After working for over a year alternating between two projects, one that uses Git for its version control and another that uses Mercurial , I have finally achieved sufficient mastery of both toolchains that I now feel comfortable defending my judgment that Mercurial is the superior of the two systems. I think Git has one glaring deficiency that makes it the inferior tool, and I hope to describe the required remedy in this weblog posting. The tools are very similar, and many of the distinguishing differences come down to a matter of taste in my opinion. Some may consider it a deal-breaker that Mercurial expects its extensions to be written in Python, whereas Git admits extensions written in just about any language you care to imagine, but the usual approach is to write them in a shell language. That's not a deal-breaker for me.
If you don’t understand the motivation behind Git’s design, you’re in for a world of hurt. With enough flags you can force Git to act the way you think it should instead of the way it wants to. But that’s like using a screwdriver like a hammer; it gets the job done, but it’s done poorly, takes longer, and damages the screwdriver.
Note: this analysis was done in summer 2008, when we first began scoping work for DVCS support in Google Code. Introduction This document summarizes the initial research for adding distributed version control as an option for Google Code.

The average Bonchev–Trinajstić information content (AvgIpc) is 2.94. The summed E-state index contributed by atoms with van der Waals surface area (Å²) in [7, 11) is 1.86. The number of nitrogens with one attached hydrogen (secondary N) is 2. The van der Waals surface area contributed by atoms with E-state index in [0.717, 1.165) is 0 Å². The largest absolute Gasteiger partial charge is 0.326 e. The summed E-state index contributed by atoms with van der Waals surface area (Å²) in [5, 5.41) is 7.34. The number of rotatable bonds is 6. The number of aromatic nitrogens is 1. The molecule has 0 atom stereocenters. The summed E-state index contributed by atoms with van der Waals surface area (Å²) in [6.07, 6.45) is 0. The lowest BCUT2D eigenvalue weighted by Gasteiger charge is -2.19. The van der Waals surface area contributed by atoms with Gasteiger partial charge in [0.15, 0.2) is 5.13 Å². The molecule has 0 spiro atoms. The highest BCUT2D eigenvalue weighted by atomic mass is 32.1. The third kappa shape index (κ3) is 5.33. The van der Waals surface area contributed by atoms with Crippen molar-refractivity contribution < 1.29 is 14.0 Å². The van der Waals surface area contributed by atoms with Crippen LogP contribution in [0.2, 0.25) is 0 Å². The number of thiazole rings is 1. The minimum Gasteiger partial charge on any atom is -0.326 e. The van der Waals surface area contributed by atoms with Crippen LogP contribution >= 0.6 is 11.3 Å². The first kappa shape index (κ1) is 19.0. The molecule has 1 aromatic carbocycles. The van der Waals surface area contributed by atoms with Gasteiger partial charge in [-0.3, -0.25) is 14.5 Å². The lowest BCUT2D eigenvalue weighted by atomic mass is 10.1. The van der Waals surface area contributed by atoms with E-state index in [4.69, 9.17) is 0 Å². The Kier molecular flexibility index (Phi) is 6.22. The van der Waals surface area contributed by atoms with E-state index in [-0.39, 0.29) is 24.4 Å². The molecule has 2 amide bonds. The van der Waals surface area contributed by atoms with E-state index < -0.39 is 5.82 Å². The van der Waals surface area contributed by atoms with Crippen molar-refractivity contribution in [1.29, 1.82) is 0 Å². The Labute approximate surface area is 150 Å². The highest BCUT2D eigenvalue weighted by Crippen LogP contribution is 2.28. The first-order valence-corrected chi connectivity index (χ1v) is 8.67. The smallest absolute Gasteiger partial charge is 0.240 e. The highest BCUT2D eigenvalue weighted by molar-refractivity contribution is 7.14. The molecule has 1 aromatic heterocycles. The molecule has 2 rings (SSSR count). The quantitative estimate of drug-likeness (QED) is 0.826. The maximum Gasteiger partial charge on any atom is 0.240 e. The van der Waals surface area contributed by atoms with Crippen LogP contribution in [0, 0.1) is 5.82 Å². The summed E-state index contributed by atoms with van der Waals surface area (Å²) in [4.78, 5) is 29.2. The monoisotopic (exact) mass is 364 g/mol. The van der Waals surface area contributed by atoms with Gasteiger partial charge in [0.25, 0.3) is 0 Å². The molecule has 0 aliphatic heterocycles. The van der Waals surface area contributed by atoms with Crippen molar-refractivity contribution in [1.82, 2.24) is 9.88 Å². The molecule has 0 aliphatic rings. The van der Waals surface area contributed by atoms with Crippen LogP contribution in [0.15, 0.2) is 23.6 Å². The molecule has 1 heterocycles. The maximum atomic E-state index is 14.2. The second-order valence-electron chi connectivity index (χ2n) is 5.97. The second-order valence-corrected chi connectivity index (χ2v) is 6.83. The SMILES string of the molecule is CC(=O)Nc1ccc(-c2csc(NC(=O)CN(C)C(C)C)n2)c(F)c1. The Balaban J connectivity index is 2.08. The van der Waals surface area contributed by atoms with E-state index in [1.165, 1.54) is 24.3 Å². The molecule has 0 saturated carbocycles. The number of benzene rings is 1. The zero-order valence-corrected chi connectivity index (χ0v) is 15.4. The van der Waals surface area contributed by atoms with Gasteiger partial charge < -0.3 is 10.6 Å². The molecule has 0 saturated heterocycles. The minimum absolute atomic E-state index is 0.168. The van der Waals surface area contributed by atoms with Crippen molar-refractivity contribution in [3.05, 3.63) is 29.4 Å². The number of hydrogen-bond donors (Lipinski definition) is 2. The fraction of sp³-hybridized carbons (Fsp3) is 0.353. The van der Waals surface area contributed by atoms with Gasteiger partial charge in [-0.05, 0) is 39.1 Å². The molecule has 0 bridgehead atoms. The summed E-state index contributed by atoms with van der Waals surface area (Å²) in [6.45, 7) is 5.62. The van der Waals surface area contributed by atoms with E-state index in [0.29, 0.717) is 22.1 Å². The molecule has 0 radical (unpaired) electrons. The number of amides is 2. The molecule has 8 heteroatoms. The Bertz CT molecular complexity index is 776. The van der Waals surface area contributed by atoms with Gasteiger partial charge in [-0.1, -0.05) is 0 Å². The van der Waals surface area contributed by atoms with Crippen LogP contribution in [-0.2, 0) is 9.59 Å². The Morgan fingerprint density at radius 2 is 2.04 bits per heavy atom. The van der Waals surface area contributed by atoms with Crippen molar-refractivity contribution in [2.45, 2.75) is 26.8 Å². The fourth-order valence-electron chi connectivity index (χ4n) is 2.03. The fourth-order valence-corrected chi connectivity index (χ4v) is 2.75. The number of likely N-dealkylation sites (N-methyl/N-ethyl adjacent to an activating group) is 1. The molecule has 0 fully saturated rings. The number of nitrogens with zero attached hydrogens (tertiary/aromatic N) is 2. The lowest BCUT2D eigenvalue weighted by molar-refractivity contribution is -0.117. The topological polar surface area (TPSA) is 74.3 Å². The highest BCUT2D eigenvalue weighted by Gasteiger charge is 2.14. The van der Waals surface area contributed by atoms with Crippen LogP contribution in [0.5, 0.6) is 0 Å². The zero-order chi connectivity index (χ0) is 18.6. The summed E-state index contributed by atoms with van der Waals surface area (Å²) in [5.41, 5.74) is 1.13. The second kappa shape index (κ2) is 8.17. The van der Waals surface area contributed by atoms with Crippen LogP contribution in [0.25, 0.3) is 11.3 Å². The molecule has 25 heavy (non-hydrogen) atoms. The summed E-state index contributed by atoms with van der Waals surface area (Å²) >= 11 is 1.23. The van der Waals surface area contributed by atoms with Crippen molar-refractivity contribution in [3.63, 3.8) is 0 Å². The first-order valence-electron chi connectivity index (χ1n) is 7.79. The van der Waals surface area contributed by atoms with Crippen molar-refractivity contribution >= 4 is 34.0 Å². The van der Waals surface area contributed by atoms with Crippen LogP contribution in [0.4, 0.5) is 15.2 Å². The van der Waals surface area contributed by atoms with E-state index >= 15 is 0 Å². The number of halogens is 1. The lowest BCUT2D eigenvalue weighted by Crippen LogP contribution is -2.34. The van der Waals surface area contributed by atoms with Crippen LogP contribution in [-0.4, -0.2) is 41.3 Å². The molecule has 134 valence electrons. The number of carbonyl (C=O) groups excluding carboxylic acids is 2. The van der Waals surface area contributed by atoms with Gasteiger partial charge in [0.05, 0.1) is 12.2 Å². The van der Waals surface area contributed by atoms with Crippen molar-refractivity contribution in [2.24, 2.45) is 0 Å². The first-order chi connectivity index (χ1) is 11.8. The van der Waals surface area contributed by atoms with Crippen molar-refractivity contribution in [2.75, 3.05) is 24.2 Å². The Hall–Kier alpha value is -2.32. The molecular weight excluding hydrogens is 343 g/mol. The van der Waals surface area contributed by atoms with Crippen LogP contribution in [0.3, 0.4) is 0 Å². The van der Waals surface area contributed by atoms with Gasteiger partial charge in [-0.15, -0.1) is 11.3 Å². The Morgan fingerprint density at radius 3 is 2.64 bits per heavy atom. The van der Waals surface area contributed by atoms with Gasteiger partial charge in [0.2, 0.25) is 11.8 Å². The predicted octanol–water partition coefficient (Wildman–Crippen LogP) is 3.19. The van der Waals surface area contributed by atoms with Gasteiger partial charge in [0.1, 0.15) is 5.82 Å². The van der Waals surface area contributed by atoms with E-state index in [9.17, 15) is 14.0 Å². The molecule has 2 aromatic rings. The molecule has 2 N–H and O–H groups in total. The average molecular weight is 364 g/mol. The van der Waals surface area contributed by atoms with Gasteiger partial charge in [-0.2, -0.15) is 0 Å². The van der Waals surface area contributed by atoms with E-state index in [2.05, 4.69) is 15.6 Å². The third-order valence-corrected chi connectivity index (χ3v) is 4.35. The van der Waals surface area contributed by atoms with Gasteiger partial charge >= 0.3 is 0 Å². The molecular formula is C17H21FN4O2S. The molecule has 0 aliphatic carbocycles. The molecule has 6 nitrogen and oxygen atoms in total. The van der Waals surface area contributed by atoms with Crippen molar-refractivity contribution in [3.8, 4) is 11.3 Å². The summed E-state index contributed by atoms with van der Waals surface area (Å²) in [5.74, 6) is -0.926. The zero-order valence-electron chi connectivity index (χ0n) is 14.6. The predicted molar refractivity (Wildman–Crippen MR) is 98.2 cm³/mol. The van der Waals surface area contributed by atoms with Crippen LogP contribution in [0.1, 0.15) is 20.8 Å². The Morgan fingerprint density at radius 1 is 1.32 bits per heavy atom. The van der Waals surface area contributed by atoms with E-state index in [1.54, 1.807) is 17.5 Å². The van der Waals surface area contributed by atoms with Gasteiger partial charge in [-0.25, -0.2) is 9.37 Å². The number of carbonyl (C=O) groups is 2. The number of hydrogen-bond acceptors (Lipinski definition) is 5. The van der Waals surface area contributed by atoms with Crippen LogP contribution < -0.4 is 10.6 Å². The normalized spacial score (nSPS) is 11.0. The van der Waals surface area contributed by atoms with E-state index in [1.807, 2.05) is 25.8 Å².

http://nvie.com/posts/a-successful-git-branching-model/ Published: January 05, 2010 In this post I present the development model that I’ve introduced for all of my projects (both at work and private) about a year ago, and which has turned out to be very successful. I’ve been meaning to write about it for a while now, but I’ve never really found the time to do so thoroughly, until now. I won’t talk about any of the projects’ details, merely about the branching strategy and release management. It focuses around Git as the tool for the versioning of all of our source code.